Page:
The selection of a light or spectroscopy based in-line process analyzer can be a complicated activity, prompting several questions. What is the difference between a spectrometer and a photometer? Which wavelengths need to be monitored for the desired application? Is a UV/VIS, NIR, or MIR analyzer required? Guided Wave has conceived a three-step procedure to address these questions and assist in the decision-making process.
Once these questions have been answered, it is possible to undertake a comparison of technologies such as the difference between DG-NIR and FT-NIR, or manufacture specifications such as repeatability.
Step 1 - What is Being Measured?
The initial stage in choosing the appropriate analyzer for a process is reached by identifying the properties and chemical species to be monitored. Utilizing the image below, identify the maximum number of wavelengths matching the chemical structures of interest.
Gold = UV absorbers such as Chlorine; Red = Color and Metal Complex; Blue = Water, Alcohol, and Phenol bonds; Purple = Organic carbon-hydrogen bonds; and Black = Nitrogen Bonds.
508plus Measurement/ Application Solutions - Examples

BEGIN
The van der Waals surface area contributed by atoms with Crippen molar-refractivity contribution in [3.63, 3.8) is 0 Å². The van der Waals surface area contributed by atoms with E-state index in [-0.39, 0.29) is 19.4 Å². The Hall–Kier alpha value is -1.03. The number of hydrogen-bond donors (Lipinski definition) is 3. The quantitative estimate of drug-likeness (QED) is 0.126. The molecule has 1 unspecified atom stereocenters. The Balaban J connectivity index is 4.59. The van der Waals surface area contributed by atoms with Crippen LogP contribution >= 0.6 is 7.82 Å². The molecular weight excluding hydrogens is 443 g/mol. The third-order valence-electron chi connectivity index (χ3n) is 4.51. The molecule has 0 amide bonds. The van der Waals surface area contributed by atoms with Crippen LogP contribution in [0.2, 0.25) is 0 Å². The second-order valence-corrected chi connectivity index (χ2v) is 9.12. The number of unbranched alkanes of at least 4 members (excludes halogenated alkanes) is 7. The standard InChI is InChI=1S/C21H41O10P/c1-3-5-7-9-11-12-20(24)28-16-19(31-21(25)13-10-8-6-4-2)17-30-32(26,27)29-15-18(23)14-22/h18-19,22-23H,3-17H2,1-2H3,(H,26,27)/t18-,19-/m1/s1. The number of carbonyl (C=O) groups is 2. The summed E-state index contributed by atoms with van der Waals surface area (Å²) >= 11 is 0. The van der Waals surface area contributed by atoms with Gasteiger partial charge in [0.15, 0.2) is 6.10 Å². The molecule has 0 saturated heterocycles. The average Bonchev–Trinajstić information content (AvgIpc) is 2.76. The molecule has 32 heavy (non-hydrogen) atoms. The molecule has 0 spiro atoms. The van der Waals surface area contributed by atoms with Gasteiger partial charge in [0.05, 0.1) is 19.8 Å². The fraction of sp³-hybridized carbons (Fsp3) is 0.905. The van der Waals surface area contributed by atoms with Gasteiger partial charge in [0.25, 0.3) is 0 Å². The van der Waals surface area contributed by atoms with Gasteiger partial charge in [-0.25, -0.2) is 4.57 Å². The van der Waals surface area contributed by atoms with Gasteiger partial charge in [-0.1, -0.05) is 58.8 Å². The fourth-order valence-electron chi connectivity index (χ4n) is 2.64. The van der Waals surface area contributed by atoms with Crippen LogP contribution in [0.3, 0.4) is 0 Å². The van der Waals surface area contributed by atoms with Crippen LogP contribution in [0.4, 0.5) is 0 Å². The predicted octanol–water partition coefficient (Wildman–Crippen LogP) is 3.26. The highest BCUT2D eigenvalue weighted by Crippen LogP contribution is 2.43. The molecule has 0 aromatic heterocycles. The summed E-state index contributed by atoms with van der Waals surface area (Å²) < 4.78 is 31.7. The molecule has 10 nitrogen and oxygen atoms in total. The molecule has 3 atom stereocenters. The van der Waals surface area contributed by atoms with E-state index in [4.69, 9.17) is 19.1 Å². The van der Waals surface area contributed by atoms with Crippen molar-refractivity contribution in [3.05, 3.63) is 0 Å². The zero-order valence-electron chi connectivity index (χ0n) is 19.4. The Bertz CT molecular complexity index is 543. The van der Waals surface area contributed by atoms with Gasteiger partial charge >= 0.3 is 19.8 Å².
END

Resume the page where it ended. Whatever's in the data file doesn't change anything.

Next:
NIR-O Measurement/ Application Solutions - Examples
Clearview DB Measurement/ Application Solutions - Examples
Photometers like the Clearview DB utilize a predetermined number of solid-state optical filters to observe up to six discrete wavelengths. Photometers offer a cost-effective solution for applications with lower complexity.
The discrete wavelengths for four common Clearview applications are displayed in the image below. Blue represents Acid Number, red represents ASTM or Saybolt Color, yellow represents Polyol and grey represents Caustics in water.
Step 2A - Identify the Corresponding Analyzer
Once the relevant wavelengths have been determined, it is then necessary to match these to an analyzer with which their measurement is possible. The image above demonstrates the wavelength spectrum covered by the NIR-O Full Spectrum Near-Infrared Analyzer, the Dual Beam Clearview Photometer and the UV/VIS 508 Spectrometer. If less than six wavelengths have been pinpointed, then a Clearview DB represents a potential cost-effective option to monitor real-time process conditions.
Step 2B - Quick View and Comparison Selection Guide
If there is still uncertainty regarding the optimal analyzer for an application, comparing certain high-level specifications can help. These specifications comprise: wavelength range; technology type; the number of answers or traits that the analyzer can monitor at each sample location; and the number of simultaneous sample points.
Step 3 - Contact a Guided Wave Sales Representative
The concluding step can be performed in one of two ways:
- Fill out the Application Questionnaire to supply a Guided Wave Sales Representative with all the information that they require to assist with the design of a comprehensive process monitoring solution.
- Complete the Guided Wave Contact Us or RFQ Form to receive additional information.
This information has been sourced, reviewed and adapted from materials provided by Guided Wave.
For more information on this source, please visit Guided Wave.